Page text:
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IQ plus EQ

How technology will unlock the emotional intelligence of the workforce of the future


Companies have long known that emotional intelligence (social skills, empathy, self-awareness) is strongly correlated with star performance. Relationships, or social capital, can be just as important as intellectual capital.

However, until now, the ability to collect real-time, precise data on people’s emotions and relationships at work and turn those into improved performance has been difficult at best. Without good data, little can be done to move the dial on performance. Now machines are on the cusp of entering brave, new and surprising territory: partnering with people to radically improve the emotional intelligence (EQ) of the workforce of the future.


Key Findings

A new generation of personal and environmental technologies can collect unprecedented levels of information about social and emotional states at work. Watches, headbands and rings detect physiological data such as heart rate, skin temperature and brain waves to accurately read a person’s mood.

To capitalize on this emerging opportunity and sharpen employees’ emotional intelligence, organizations can use technology to:

  • Provide real-time feedback to employees to increase their social and emotional self-awareness.

  • Predict the emotions and behaviors and provide insightful interventions to improve performance.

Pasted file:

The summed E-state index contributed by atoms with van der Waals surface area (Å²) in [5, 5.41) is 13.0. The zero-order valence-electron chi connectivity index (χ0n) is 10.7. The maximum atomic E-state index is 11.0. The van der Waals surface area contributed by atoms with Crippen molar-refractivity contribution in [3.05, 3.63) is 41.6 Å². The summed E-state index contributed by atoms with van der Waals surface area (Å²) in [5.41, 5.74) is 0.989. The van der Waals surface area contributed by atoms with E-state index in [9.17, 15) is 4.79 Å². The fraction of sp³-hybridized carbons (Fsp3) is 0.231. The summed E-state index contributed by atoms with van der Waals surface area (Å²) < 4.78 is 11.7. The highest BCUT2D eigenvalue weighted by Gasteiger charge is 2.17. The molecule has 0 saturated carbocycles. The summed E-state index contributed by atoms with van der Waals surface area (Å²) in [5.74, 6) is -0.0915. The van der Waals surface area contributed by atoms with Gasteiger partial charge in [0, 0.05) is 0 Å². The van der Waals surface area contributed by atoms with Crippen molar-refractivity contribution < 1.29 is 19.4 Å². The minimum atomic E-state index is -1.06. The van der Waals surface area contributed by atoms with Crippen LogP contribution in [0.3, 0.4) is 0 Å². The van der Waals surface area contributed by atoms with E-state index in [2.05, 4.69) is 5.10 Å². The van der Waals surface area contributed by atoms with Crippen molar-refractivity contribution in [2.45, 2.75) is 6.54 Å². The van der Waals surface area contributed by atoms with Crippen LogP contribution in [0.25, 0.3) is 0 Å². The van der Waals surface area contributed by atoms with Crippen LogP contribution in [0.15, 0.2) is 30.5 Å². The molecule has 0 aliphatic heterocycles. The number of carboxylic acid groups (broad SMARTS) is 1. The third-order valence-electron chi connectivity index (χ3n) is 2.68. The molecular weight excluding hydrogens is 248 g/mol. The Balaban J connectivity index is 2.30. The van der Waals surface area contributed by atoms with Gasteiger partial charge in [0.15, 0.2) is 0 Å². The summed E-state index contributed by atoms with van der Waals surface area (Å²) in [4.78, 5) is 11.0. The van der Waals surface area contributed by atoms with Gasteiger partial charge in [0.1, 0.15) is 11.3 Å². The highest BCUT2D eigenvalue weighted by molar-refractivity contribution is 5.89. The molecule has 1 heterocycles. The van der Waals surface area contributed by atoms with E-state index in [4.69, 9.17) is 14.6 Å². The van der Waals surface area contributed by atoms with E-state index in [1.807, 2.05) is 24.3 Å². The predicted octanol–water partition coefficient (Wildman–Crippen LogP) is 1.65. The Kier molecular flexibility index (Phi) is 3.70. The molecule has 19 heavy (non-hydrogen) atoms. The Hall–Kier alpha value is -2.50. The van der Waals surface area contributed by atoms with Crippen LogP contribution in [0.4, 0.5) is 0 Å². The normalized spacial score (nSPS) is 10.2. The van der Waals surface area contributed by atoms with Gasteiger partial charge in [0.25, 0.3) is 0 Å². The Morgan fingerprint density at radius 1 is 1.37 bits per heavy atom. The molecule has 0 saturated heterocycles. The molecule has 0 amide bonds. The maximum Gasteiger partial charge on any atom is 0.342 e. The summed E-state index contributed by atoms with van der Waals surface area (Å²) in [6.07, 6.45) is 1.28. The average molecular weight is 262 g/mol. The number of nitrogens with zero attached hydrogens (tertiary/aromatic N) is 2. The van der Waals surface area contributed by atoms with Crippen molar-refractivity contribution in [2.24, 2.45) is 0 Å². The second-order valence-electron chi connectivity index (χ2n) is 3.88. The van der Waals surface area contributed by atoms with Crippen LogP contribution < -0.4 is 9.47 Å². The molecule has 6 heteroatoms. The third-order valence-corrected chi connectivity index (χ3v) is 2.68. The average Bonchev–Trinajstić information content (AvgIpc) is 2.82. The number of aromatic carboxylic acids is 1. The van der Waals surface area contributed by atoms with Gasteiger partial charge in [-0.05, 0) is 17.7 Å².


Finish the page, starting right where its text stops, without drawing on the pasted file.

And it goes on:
• Teach people how to improve their social and emotional skills.

  • Change people’s emotions or social behaviors at work.

According to Accenture Strategy rese​arch, 52 percent of business executives expect a moderate to significant change in work practices due to wearable devices.


Companies have the opportunity to use technology to drive altogether new customer and employee experiences that produce bottom line business results.

Specifically, customer-facing workforces can become much more perceptive regarding the emotions of their customers and radically improve their interactions with them. To get started boosting EQ through technology, companies need to:

  • Get employees on board by educating them on the benefits.

  • Overcome privacy concerns. Explicit, opt-in, informed consent is one important way to approach privacy issues.

  • As smart sensors continue to penetrate the workplace, organizations will be best served if they start with the least intrusive technologies first before moving to the next level.


45 percent of leaders say privacy issues are a major concern with respect to digital transformation.


Brian Payne
Managing Director
Accenture Strategy
Talent and Organization

Colin Sloman
Managing Director

Himanshu Tambe
Managing Director
Accenture Strategy
Talent & Organization